Lindsay, A. and Byington, T. 2020, Flexibility | Reach for the Stars!, Extension | University of Nevada, Reno, FS-20-15
flexing on ball

It's Important

Flexibility is an important part of a child’s fitness and includes movements like bending, twisting and stretching. These activities allow the muscles and joints to move easily through their full range of motion. Range of motion refers to the full movement potential of a joint such as its range of flexion and extension, or how far you can move your limbs without straining. Large body movements are critical to promote flexibility. Examples of large body movements include: climbing a slide, tumbling, swinging and hanging from bars (Note: while a child using his/her own weight to hang on the monkey bars is safe, swinging or twirling a child by their arms is not safe).

But Aren't Young Children Already Flexible?

Yes! Most preschoolers are already flexible, however, learning to maintain their healthy, flexible muscles is important as they approach adolescence. Imagine the importance for children looking to play sports or do individual activities such as dance, gymnastics,  or martial arts. This may be especially true for boys! Although, girls are generally more flexible than boys at every age, but these differences are particularly noticeable during adolescence. Children’s muscles become tighter around puberty because of their rapid bone growth. This rapid growth causes them to lose some flexibility.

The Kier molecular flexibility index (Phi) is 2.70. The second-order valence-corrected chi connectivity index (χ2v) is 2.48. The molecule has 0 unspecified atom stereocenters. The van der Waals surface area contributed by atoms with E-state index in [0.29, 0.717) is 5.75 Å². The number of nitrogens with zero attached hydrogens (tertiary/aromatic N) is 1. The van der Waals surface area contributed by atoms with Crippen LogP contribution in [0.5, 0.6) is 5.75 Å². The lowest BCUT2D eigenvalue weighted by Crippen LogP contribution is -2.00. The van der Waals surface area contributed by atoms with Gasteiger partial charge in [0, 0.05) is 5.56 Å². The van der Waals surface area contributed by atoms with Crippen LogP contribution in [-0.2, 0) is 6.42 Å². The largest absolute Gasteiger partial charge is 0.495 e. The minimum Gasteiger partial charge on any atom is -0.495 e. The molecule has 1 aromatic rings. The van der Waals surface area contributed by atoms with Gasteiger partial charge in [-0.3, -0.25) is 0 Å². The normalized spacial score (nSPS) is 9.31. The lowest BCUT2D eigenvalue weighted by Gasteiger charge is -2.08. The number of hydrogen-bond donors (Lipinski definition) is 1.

How to Stretch

Children should stretch, but not so far that it hurts. It is important to teach your child, slow, gradual stretching, as opposed to fast movements, which are not recommended for young children. Use visual images to teach stretching (e.g. pretend to “pull a carrot from the patch,” or “pick an apple from the tree”).

Fit Stretching into Daily Activities

Children can also stretch before or after doing physical activities such as running or kicking a ball. But for young children, it is best to incorporate stretching into their activities or during transition times, such as pretending to:

  • climb a fireman's ladder
  • bend over to pick flowers
  • sway like a tree
  • move their body into the shape of numbers or letters of the alphabet

Why Some Children Begin to Lose Flexibility

  • As children grow, their muscles may not grow at the same rapid rate as their bones. This can cause muscles to be tight and inflexible.
  • As children become more sedentary by reading, watching TV or spending time on games, computers and smart phones, their muscles become stiff decreasing their flexibility.
a child hanging upsidedown on playground rings

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